Time for Taiwan 2015-2016, Episode 18: Neiwan by Train
Today we’re walking around Neiwan, an old Hakka mining town in Hsinchu.
I'm Michella. I grew up in the Silicon Valley and was a journalist in Taiwan for ten years. I like to try new things, play with new toys, and visit old places in a new way. I’m going to show you around the Taiwan that I know. I hope you’ll enjoy it as much as I do.
To get to Neiwan, you can take a train, which you can pay for by tagging on and off with an Easypass or iPass. Neiwan is on one of the smaller lines, which in the beginning was built mostly for transporting coal and timber out of the area.
This is Neiwan Station. Coal used to be loaded on that end of the platform, and timber on the other side.
The station house is really small and really cute, and I think quite nostalgic. Oh we have to remember to tag off.
When there was still mining and logging going on here, this town was really, really busy. The elementary school had about 1,200 kids then, and now, less than 200. This is the downtown area, there are a lot of tasty Hakka snacks here.
Look at all of this. There’s so much food. Dried persimmon, ginger candy, dried fruits and vegetables, tomatoes, oh taro cakes, sausages! Who’s hungry? I’m hungry!
They use ginger in a lot of the food here in Neiwan. This is a “caibao” with ginger powder in it. Oftentimes ginger powder is used instead of chili peppers or black peppers. Ah there’s a hole in it! So the ginger powder still makes it spicy, but not too unbearably so.
This is Neiwan Theater. It’s a restaurant now, but in the old days. They used to play movies, hold Hakka opera performances and even cabaret shows sometimes. Let’s go inside.
None of these tables and chairs used to be here. People used to sit on rows of benches. There were rows down here and rows up there on the second floor. Kids liked to stay here right by the bathroom. Towards the end of the movies, right before the end of the show, they would go and hide inside. I’m sure you know why. Movie hopping!
That’s a character out of a comic book drawn by a Hakka artist. She represents the typical Hakka woman, hard working, frugal and stubborn. My husband is half Hakka, he is pretty stubborn.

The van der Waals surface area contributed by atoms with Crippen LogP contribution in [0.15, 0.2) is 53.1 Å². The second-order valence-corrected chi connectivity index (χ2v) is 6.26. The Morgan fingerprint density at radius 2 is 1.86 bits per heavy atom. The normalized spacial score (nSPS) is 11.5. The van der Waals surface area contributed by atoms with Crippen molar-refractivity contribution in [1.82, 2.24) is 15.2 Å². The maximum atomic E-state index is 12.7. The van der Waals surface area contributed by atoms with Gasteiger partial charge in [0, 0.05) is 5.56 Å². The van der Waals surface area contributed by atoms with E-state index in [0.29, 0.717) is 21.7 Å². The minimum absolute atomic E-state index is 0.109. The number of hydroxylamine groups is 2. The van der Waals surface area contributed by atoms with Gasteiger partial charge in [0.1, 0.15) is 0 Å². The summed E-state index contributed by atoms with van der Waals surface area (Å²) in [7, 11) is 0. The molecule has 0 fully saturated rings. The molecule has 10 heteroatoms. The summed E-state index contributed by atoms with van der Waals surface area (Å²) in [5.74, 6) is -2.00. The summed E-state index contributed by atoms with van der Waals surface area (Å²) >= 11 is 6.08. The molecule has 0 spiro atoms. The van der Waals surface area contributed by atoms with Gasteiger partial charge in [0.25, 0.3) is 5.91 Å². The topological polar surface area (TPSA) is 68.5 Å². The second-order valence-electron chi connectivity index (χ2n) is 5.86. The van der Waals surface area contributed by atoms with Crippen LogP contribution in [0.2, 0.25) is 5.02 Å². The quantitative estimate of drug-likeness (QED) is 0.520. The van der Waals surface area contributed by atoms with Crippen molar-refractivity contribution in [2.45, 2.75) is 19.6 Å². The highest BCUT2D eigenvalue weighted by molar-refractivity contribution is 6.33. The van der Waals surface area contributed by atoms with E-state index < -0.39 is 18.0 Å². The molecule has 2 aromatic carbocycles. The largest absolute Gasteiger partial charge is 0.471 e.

Neiwan was very, very quiet for a long time and started to pick up again just a few years ago.
Neiwan’s a nice place to walk around, eat, and then find some place to sit down and just relax. That is exactly what I need right now. You should come.
Michella's notes 米雪拉的筆記：
“Neiwan” means “inside bay,” but there really isn’t a bay here. There are lots of camp grounds in the nearby mountains but Neiwan isn’t by the ocean and there isn’t a bay. Apparently the “wan” in Neiwan was the character for “bend,” but over time, people thought it would be cool to add the water radical to the character, since there is a river flowing the town, and the character turned into “bay.” Fun trivia, just in case you wanted to know.
Neiwan’s a place that popped up on the tourism map not that long ago. You can drive here, but I think it’s best to take a train because parking is really limited. This train line was planned and started during the Japanese occupation but wasn’t completed until after WWII when the KMT party retreated to Taiwan. Coal mining, forestry and cement were the major industries here, but when those died down, the town became really quiet and stayed that way for quite a while until very recently.
There’s a street with hawkers on both sides here and a huuuuuge crowd of people on the weekends. To avoid the crowd, go early, perhaps around 0930 or 1000. The cafes and shops off the main street are good too. There are craftsmen in some of the shops and it’s kind of fun to watch them work.
For me I found the cafe behind the station to be quite relaxing. There are trees in the cafe itself, and it overlooks the tracks so you can watch trains come in and out. The name of the cafe is “Enjoy You Hakka Life” 品客好客. This is one of the establishments that the Hakka council is backing, and there are more of these types of businesses in the area which are all worth checking out.
There’s an elementary school nearby and its field area with basketball courts and a track is open to visitors. A lot of people seem to enjoy the shade and space under the trees there.
Nearby you’ll also find Hexing Station, where Lavender Cottage has transformed some old train cars into cafes. Young couples like to visit.
You should come!
Taiwan Railways Administration 台鐵： http://www.railway.gov.tw/en/
Enjoy Your Hakka Life 品客好客餐廳： http://superspace.moc.gov.tw/hall/local_culture_page.aspx?oid=ae92f663-76e5-4e05-82d6-c77aa23ac5c8
Forestry Bureau’s exhibition on the history of Neiwan forestry 內灣林業展示館： http://hsinchu.forest.gov.tw/ct.asp?xItem=31596&CtNode=2556&mp=310
Lavender Cottage at Hexing Station 薰衣草森林合興車站： http://www.lavendercottage.com.tw/zh-tw/home#!forest/traffice/10/1
Shirt: kotipesä http://www.kotipesa.com
Watch: Martian http://www.martianwatches.com.tw
Shoes: Timberland http://timberland.com.tw
Backpack: ispack https://shop.cool3c.com/taxonomy/term/2704
Koziro Cinema Mount 手機拍攝： http://www.kphoto.com.tw/front/bin/ptdetail.phtml?Part=APK014
UAV 空拍機: 3DR Solo http://www.3drobotics.com